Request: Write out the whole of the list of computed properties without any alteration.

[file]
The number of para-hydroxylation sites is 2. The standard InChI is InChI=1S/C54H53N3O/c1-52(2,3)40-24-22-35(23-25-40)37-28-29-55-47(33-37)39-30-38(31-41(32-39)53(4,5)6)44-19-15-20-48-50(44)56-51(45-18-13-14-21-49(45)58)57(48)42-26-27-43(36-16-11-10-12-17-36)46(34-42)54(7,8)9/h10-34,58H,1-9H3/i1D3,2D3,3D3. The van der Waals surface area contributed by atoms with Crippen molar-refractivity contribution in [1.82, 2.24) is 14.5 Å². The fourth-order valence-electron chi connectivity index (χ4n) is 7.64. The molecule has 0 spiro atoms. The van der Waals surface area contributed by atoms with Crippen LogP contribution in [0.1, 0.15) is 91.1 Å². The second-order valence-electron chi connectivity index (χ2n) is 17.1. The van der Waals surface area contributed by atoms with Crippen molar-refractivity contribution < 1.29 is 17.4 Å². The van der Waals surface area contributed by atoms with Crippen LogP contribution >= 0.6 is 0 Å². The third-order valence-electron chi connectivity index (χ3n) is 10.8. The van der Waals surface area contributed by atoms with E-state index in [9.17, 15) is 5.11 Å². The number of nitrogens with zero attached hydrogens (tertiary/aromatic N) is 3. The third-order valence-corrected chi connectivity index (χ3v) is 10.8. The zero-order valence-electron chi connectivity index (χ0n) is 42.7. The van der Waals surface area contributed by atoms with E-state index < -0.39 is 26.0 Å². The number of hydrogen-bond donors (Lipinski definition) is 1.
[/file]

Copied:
The number of para-hydroxylation sites is 2. The standard InChI is InChI=1S/C54H53N3O/c1-52(2,3)40-24-22-35(23-25-40)37-28-29-55-47(33-37)39-30-38(31-41(32-39)53(4,5)6)44-19-15-20-48-50(44)56-51(45-18-13-14-21-49(45)58)57(48)42-26-27-43(36-16-11-10-12-17-36)46(34-42)54(7,8)9/h10-34,58H,1-9H3/i1D3,2D3,3D3. The van der Waals surface area contributed by atoms with Crippen molar-refractivity contribution in [1.82, 2.24) is 14.5 Å². The fourth-order valence-electron chi connectivity index (χ4n) is 7.64. The molecule has 0 spiro atoms. The van der Waals surface area contributed by atoms with Crippen LogP contribution in [0.1, 0.15) is 91.1 Å². The second-order valence-electron chi connectivity index (χ2n) is 17.1. The van der Waals surface area contributed by atoms with Crippen molar-refractivity contribution < 1.29 is 17.4 Å². The van der Waals surface area contributed by atoms with Crippen LogP contribution >= 0.6 is 0 Å². The third-order valence-electron chi connectivity index (χ3n) is 10.8. The van der Waals surface area contributed by atoms with E-state index in [9.17, 15) is 5.11 Å². The number of nitrogens with zero attached hydrogens (tertiary/aromatic N) is 3. The third-order valence-corrected chi connectivity index (χ3v) is 10.8. The zero-order valence-electron chi connectivity index (χ0n) is 42.7. The van der Waals surface area contributed by atoms with E-state index < -0.39 is 26.0 Å². The number of hydrogen-bond donors (Lipinski definition) is 1.